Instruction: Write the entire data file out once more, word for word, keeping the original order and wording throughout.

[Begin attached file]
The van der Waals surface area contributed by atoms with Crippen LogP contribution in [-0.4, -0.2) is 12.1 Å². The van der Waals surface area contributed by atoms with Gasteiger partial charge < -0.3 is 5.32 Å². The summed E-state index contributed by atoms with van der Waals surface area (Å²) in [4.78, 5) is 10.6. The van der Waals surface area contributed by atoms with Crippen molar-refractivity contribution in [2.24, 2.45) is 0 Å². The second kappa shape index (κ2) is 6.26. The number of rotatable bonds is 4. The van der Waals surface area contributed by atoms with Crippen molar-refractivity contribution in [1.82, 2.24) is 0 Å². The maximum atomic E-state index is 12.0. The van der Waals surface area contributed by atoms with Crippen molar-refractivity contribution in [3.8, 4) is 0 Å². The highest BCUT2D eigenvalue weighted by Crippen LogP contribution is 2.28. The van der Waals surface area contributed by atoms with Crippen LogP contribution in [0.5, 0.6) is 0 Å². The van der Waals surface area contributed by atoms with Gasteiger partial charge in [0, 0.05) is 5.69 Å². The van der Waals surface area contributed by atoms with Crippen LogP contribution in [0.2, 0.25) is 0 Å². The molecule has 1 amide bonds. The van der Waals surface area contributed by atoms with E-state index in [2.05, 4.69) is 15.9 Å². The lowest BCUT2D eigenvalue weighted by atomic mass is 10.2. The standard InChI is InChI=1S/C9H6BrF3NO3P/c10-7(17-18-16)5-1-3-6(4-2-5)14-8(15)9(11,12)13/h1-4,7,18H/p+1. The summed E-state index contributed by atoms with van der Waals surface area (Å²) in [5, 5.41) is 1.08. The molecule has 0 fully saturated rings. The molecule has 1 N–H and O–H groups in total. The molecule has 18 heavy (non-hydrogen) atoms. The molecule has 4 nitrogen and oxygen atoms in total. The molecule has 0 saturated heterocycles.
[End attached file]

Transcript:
The van der Waals surface area contributed by atoms with Crippen LogP contribution in [-0.4, -0.2) is 12.1 Å². The van der Waals surface area contributed by atoms with Gasteiger partial charge < -0.3 is 5.32 Å². The summed E-state index contributed by atoms with van der Waals surface area (Å²) in [4.78, 5) is 10.6. The van der Waals surface area contributed by atoms with Crippen molar-refractivity contribution in [2.24, 2.45) is 0 Å². The second kappa shape index (κ2) is 6.26. The number of rotatable bonds is 4. The van der Waals surface area contributed by atoms with Crippen molar-refractivity contribution in [1.82, 2.24) is 0 Å². The maximum atomic E-state index is 12.0. The van der Waals surface area contributed by atoms with Crippen molar-refractivity contribution in [3.8, 4) is 0 Å². The highest BCUT2D eigenvalue weighted by Crippen LogP contribution is 2.28. The van der Waals surface area contributed by atoms with Crippen LogP contribution in [0.5, 0.6) is 0 Å². The van der Waals surface area contributed by atoms with Gasteiger partial charge in [0, 0.05) is 5.69 Å². The van der Waals surface area contributed by atoms with Crippen LogP contribution in [0.2, 0.25) is 0 Å². The molecule has 1 amide bonds. The van der Waals surface area contributed by atoms with E-state index in [2.05, 4.69) is 15.9 Å². The lowest BCUT2D eigenvalue weighted by atomic mass is 10.2. The standard InChI is InChI=1S/C9H6BrF3NO3P/c10-7(17-18-16)5-1-3-6(4-2-5)14-8(15)9(11,12)13/h1-4,7,18H/p+1. The summed E-state index contributed by atoms with van der Waals surface area (Å²) in [5, 5.41) is 1.08. The molecule has 0 fully saturated rings. The molecule has 1 N–H and O–H groups in total. The molecule has 18 heavy (non-hydrogen) atoms. The molecule has 4 nitrogen and oxygen atoms in total. The molecule has 0 saturated heterocycles.